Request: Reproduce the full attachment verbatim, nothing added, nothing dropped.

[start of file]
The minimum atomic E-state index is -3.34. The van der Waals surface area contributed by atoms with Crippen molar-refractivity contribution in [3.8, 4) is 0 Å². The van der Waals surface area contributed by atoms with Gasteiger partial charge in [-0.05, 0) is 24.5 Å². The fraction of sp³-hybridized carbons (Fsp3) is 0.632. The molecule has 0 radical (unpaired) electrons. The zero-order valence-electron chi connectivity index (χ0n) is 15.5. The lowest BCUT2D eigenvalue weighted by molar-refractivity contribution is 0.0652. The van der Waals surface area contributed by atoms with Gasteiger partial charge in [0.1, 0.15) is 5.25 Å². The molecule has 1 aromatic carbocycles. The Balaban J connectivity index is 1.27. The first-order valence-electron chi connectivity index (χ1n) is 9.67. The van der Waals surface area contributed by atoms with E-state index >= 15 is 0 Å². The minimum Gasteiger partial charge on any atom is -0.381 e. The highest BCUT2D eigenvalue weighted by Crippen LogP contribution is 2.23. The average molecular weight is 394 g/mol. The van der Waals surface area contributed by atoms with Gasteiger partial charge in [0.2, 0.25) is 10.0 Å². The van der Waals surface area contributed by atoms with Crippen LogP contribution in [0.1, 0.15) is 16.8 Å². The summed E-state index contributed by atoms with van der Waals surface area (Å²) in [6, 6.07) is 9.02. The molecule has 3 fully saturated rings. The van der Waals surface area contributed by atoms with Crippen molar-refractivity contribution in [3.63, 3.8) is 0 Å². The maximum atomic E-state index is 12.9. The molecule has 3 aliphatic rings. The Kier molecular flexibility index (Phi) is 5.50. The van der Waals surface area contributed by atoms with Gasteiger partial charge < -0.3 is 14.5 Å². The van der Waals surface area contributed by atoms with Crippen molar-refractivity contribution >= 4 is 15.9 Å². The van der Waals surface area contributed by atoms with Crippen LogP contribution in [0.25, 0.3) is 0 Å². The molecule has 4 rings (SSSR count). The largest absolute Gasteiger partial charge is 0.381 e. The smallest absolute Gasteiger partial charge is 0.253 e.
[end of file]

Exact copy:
The minimum atomic E-state index is -3.34. The van der Waals surface area contributed by atoms with Crippen molar-refractivity contribution in [3.8, 4) is 0 Å². The van der Waals surface area contributed by atoms with Gasteiger partial charge in [-0.05, 0) is 24.5 Å². The fraction of sp³-hybridized carbons (Fsp3) is 0.632. The molecule has 0 radical (unpaired) electrons. The zero-order valence-electron chi connectivity index (χ0n) is 15.5. The lowest BCUT2D eigenvalue weighted by molar-refractivity contribution is 0.0652. The van der Waals surface area contributed by atoms with Gasteiger partial charge in [0.1, 0.15) is 5.25 Å². The molecule has 1 aromatic carbocycles. The Balaban J connectivity index is 1.27. The first-order valence-electron chi connectivity index (χ1n) is 9.67. The van der Waals surface area contributed by atoms with E-state index >= 15 is 0 Å². The minimum Gasteiger partial charge on any atom is -0.381 e. The highest BCUT2D eigenvalue weighted by Crippen LogP contribution is 2.23. The average molecular weight is 394 g/mol. The van der Waals surface area contributed by atoms with Gasteiger partial charge in [0.2, 0.25) is 10.0 Å². The van der Waals surface area contributed by atoms with Crippen LogP contribution in [0.1, 0.15) is 16.8 Å². The summed E-state index contributed by atoms with van der Waals surface area (Å²) in [6, 6.07) is 9.02. The molecule has 3 fully saturated rings. The van der Waals surface area contributed by atoms with Crippen molar-refractivity contribution in [3.63, 3.8) is 0 Å². The maximum atomic E-state index is 12.9. The molecule has 3 aliphatic rings. The Kier molecular flexibility index (Phi) is 5.50. The van der Waals surface area contributed by atoms with Gasteiger partial charge < -0.3 is 14.5 Å². The van der Waals surface area contributed by atoms with Crippen molar-refractivity contribution >= 4 is 15.9 Å². The van der Waals surface area contributed by atoms with Crippen LogP contribution in [0.25, 0.3) is 0 Å². The molecule has 4 rings (SSSR count). The largest absolute Gasteiger partial charge is 0.381 e. The smallest absolute Gasteiger partial charge is 0.253 e.